When you put ideas under pressure, you can see their weak spots and pivot accordingly. There must first be an opportunity for a more in-depth discussion for this pressure to exist, which allows conflict.
As your team realizes, conflict creates productive and deeper discussions; they naturally become more committed to one another as teammates because they understand they perform better as a unit rather than individually.
But, healthy conflict doesn’t necessarily occur naturally. It’s important to remember that team conflict can’t be embraced without psychological safety. Otherwise, conflict will become destructive.
Psychological safety creates the needed foundation of trust to enable team members to debate openly, collaborate, and give productive feedback.
Beyond psychological safety, productive conflict is also reinforced by empowerment.
Once team members are empowered to speak up and voice their opinion, they feel safe in debating with one another. This debate leads to productive discussion and improved team collaboration, which results in higher team performance.
4. A Culture of Leadership
The next step in creating a high performing team is to foster a culture of leadership.
In high performing team culture, leadership becomes fluid and something that all team members are capable of.
This leadership culture is successfully implemented from the trust everyone shares, empowering the team to make decisions and take action within their position.
To this extent, each team member leads to the strength of their role on the team.
For example, the team member responsible for marketing is trusted to make advertising decisions for the entire team's benefit. In contrast, members of the finance team are most trusted to take leadership in annual budget decisions.
This form of decision making and leadership also allows the team to realize that they don't need immediate answers to problems they come across.
They know that they can rely on each other for help and that given any problem, the team will be able to find the solution through the group's collective expertise.
This then sets the stage for a growth mindset where team members feel comfortable coaching each other and can understand challenges to be opportunities that help them adapt and improve as a team.
Implementing a culture of leadership within your startup team creates an opportunity for your team to reach their full potential and comes from a foundation of psychological safety, empowerment, and the ability to embrace conflict in a productive way.
👉 To fully understand the meaning of a culture of leadership and how it's created on a startup team, check out my article, Develop Leaders: Three Effortless Steps for Transforming Employees into Leaders.
5. Making an Impact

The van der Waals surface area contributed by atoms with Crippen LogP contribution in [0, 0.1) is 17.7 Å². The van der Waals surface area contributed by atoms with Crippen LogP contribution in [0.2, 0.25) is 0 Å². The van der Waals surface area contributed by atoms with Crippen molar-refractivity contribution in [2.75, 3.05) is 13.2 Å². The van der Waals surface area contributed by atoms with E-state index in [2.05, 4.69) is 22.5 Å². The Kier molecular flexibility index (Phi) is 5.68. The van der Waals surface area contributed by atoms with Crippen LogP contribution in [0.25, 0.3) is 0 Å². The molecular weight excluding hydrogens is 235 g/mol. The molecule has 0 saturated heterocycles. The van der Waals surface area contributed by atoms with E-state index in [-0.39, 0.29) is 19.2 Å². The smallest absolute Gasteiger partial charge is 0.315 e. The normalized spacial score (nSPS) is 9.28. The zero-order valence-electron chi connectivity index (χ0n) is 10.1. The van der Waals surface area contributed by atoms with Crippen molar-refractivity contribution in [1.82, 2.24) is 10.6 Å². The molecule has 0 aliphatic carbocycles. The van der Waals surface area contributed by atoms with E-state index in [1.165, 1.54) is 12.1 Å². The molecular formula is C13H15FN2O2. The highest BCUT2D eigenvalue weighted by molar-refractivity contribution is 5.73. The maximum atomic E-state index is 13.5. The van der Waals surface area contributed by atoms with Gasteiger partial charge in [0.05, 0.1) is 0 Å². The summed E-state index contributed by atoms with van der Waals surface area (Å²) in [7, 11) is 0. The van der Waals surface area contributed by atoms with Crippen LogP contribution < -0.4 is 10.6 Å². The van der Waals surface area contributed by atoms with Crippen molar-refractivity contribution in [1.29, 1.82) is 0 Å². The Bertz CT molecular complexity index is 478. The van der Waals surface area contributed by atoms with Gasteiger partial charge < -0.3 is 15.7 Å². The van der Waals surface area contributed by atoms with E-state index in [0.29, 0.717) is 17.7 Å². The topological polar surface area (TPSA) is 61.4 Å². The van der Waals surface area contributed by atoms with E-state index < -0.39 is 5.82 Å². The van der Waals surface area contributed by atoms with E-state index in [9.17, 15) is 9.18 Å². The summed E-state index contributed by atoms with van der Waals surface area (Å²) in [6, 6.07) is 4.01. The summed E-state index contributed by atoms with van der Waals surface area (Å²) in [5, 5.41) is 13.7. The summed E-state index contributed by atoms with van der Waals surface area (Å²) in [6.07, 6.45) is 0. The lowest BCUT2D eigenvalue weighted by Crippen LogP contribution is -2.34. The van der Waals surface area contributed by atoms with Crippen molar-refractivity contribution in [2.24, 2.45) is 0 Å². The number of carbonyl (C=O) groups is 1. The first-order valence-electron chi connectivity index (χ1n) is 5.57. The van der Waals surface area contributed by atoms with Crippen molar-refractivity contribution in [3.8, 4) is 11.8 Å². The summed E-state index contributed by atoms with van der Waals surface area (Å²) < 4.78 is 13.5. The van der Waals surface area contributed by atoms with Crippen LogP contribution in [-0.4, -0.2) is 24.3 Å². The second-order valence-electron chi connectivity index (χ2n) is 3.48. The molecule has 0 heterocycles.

Once you have established a culture of leadership within your startup team, your next task is to ask whether your team feels that the work they do helps to move the mission of the business forward.
In other words, it's essential to understand if your team members feel their actions make an impact within the startup.
An essential part of creating a high performing team culture is understanding that your employees need to feel that they're more than a cog in a machine.
Employees must feel like they have a high sense of contribution to the team and the startup as a whole if you want them to produce their best work most efficiently.
When team members feel that the work they do genuinely contributes to the organization's overall goals, they feel more motivated to contribute their best to the startup. Understanding the importance of their work makes team members feel their work is essential to the business and contributes to something more significant than the company itself.
Understanding the importance of their work helps team members feel purposeful and shows them the value they bring to the team.
When team members feel valued, they act more productively and generate a higher quality output of work.
With greater employee satisfaction and engagement, mission-driven startups can foster a higher-performing organizational culture.
To help your team members understand the importance of their contribution to your startup be sure to read my article, Here's How to Make Your Employees Feel Valued at Work. This article will help you put in place an employee recognition system that exhibits team member importance.
Remember, team members will not be able to understand the importance of their work if they have not moved through the first four foundational steps.
Suppose team members don't feel psychologically safe or empowered and don't contribute their feedback to the team. In that case, they will never see themselves as leaders on the team, preventing them from seeing the impact they make to the startup.
6. An All-Encompassing Vision
The final step to create a winning culture is to have an all-encompassing vision that the entire team stands behind.
When you're clear about the future your startup team is building, then your team is able to rally behind that vision.
When team members realize a common goal they understand that it’s in their best interest to work together productively for the betterment of the team and the mission.
Read my article, How to Create a Shared Company Vision that Will Energize Your Entire Team, to help you form an all-encompassing team vision.
By working with your team through these six steps you will be able to take them from good to great.
Here at Unicorn Labs I run team building seminars and leadership workshops in Ottawa and Toronto locations to help your startup team integrate these six steps for a more effective corporate culture.
👉 Check out my workshops page to learn more.